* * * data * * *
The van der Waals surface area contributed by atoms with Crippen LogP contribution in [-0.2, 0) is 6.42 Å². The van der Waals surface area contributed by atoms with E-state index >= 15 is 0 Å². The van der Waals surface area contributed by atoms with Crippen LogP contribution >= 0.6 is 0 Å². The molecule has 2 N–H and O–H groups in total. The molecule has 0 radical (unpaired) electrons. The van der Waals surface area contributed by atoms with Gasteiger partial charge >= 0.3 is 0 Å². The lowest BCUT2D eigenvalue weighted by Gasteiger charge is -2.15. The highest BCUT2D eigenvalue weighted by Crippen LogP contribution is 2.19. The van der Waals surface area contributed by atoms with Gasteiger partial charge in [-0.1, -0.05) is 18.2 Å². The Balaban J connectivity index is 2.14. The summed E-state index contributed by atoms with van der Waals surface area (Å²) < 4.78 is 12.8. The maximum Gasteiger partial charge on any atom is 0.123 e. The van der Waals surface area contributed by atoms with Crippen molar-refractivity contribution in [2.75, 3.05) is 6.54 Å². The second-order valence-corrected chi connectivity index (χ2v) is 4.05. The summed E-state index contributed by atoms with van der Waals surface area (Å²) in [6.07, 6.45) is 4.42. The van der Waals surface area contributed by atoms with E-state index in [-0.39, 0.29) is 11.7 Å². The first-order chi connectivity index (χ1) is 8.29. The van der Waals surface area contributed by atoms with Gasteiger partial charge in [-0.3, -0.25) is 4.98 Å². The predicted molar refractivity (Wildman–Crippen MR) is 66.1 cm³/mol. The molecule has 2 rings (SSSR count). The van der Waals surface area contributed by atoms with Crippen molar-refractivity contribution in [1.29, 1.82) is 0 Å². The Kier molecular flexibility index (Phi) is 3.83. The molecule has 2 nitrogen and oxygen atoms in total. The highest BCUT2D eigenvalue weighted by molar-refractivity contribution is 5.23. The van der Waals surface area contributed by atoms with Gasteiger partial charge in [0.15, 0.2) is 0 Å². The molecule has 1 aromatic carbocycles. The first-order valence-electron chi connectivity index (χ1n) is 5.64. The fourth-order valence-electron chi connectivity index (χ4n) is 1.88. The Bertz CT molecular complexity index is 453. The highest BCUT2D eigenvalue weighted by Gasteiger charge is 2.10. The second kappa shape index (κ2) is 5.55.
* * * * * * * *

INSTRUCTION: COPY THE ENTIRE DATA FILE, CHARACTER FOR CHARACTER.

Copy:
The van der Waals surface area contributed by atoms with Crippen LogP contribution in [-0.2, 0) is 6.42 Å². The van der Waals surface area contributed by atoms with E-state index >= 15 is 0 Å². The van der Waals surface area contributed by atoms with Crippen LogP contribution >= 0.6 is 0 Å². The molecule has 2 N–H and O–H groups in total. The molecule has 0 radical (unpaired) electrons. The van der Waals surface area contributed by atoms with Gasteiger partial charge >= 0.3 is 0 Å². The lowest BCUT2D eigenvalue weighted by Gasteiger charge is -2.15. The highest BCUT2D eigenvalue weighted by Crippen LogP contribution is 2.19. The van der Waals surface area contributed by atoms with Gasteiger partial charge in [-0.1, -0.05) is 18.2 Å². The Balaban J connectivity index is 2.14. The summed E-state index contributed by atoms with van der Waals surface area (Å²) < 4.78 is 12.8. The maximum Gasteiger partial charge on any atom is 0.123 e. The van der Waals surface area contributed by atoms with Crippen molar-refractivity contribution in [2.75, 3.05) is 6.54 Å². The second-order valence-corrected chi connectivity index (χ2v) is 4.05. The summed E-state index contributed by atoms with van der Waals surface area (Å²) in [6.07, 6.45) is 4.42. The van der Waals surface area contributed by atoms with E-state index in [-0.39, 0.29) is 11.7 Å². The first-order chi connectivity index (χ1) is 8.29. The van der Waals surface area contributed by atoms with Gasteiger partial charge in [-0.3, -0.25) is 4.98 Å². The predicted molar refractivity (Wildman–Crippen MR) is 66.1 cm³/mol. The molecule has 2 rings (SSSR count). The van der Waals surface area contributed by atoms with Crippen molar-refractivity contribution in [1.29, 1.82) is 0 Å². The Kier molecular flexibility index (Phi) is 3.83. The molecule has 2 nitrogen and oxygen atoms in total. The highest BCUT2D eigenvalue weighted by molar-refractivity contribution is 5.23. The van der Waals surface area contributed by atoms with Gasteiger partial charge in [0.15, 0.2) is 0 Å². The molecule has 1 aromatic carbocycles. The first-order valence-electron chi connectivity index (χ1n) is 5.64. The fourth-order valence-electron chi connectivity index (χ4n) is 1.88. The Bertz CT molecular complexity index is 453. The highest BCUT2D eigenvalue weighted by Gasteiger charge is 2.10. The second kappa shape index (κ2) is 5.55.